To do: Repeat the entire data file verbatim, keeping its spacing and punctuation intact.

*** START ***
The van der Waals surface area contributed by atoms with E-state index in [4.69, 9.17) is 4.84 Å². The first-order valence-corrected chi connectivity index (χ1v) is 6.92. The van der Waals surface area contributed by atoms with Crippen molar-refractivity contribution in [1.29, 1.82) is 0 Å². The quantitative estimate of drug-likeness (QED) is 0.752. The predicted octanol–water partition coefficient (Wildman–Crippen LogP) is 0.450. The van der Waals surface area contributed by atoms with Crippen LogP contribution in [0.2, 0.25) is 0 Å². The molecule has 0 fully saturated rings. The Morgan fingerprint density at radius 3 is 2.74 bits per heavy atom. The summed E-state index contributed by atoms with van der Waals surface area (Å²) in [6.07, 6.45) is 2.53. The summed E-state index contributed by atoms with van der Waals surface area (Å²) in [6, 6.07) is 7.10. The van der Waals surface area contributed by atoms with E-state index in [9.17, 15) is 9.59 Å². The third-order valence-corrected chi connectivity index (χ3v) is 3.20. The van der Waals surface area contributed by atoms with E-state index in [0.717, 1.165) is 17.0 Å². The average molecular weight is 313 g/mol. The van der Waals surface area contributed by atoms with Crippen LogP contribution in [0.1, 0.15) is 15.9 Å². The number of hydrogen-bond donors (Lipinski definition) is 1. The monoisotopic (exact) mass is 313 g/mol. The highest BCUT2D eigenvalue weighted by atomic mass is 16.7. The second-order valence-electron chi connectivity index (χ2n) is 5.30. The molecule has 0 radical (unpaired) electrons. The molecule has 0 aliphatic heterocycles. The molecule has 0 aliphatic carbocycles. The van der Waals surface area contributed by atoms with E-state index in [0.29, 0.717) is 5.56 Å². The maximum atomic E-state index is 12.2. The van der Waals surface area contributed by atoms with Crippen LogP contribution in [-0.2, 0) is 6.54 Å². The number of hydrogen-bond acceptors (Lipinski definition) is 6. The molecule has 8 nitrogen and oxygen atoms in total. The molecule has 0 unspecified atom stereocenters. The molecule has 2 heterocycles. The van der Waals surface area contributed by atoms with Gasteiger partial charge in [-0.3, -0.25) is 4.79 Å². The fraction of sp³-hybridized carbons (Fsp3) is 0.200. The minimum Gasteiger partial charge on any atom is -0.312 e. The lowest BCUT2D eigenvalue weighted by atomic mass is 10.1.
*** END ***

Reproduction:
The van der Waals surface area contributed by atoms with E-state index in [4.69, 9.17) is 4.84 Å². The first-order valence-corrected chi connectivity index (χ1v) is 6.92. The van der Waals surface area contributed by atoms with Crippen molar-refractivity contribution in [1.29, 1.82) is 0 Å². The quantitative estimate of drug-likeness (QED) is 0.752. The predicted octanol–water partition coefficient (Wildman–Crippen LogP) is 0.450. The van der Waals surface area contributed by atoms with Crippen LogP contribution in [0.2, 0.25) is 0 Å². The molecule has 0 fully saturated rings. The Morgan fingerprint density at radius 3 is 2.74 bits per heavy atom. The summed E-state index contributed by atoms with van der Waals surface area (Å²) in [6.07, 6.45) is 2.53. The summed E-state index contributed by atoms with van der Waals surface area (Å²) in [6, 6.07) is 7.10. The van der Waals surface area contributed by atoms with E-state index in [9.17, 15) is 9.59 Å². The third-order valence-corrected chi connectivity index (χ3v) is 3.20. The van der Waals surface area contributed by atoms with E-state index in [0.717, 1.165) is 17.0 Å². The average molecular weight is 313 g/mol. The van der Waals surface area contributed by atoms with Crippen LogP contribution in [0.1, 0.15) is 15.9 Å². The number of hydrogen-bond donors (Lipinski definition) is 1. The monoisotopic (exact) mass is 313 g/mol. The highest BCUT2D eigenvalue weighted by atomic mass is 16.7. The second-order valence-electron chi connectivity index (χ2n) is 5.30. The molecule has 0 radical (unpaired) electrons. The molecule has 0 aliphatic heterocycles. The molecule has 0 aliphatic carbocycles. The van der Waals surface area contributed by atoms with E-state index in [0.29, 0.717) is 5.56 Å². The maximum atomic E-state index is 12.2. The van der Waals surface area contributed by atoms with Crippen LogP contribution in [-0.2, 0) is 6.54 Å². The number of hydrogen-bond acceptors (Lipinski definition) is 6. The molecule has 8 nitrogen and oxygen atoms in total. The molecule has 0 unspecified atom stereocenters. The molecule has 2 heterocycles. The van der Waals surface area contributed by atoms with Gasteiger partial charge in [-0.3, -0.25) is 4.79 Å². The fraction of sp³-hybridized carbons (Fsp3) is 0.200. The minimum Gasteiger partial charge on any atom is -0.312 e. The lowest BCUT2D eigenvalue weighted by atomic mass is 10.1.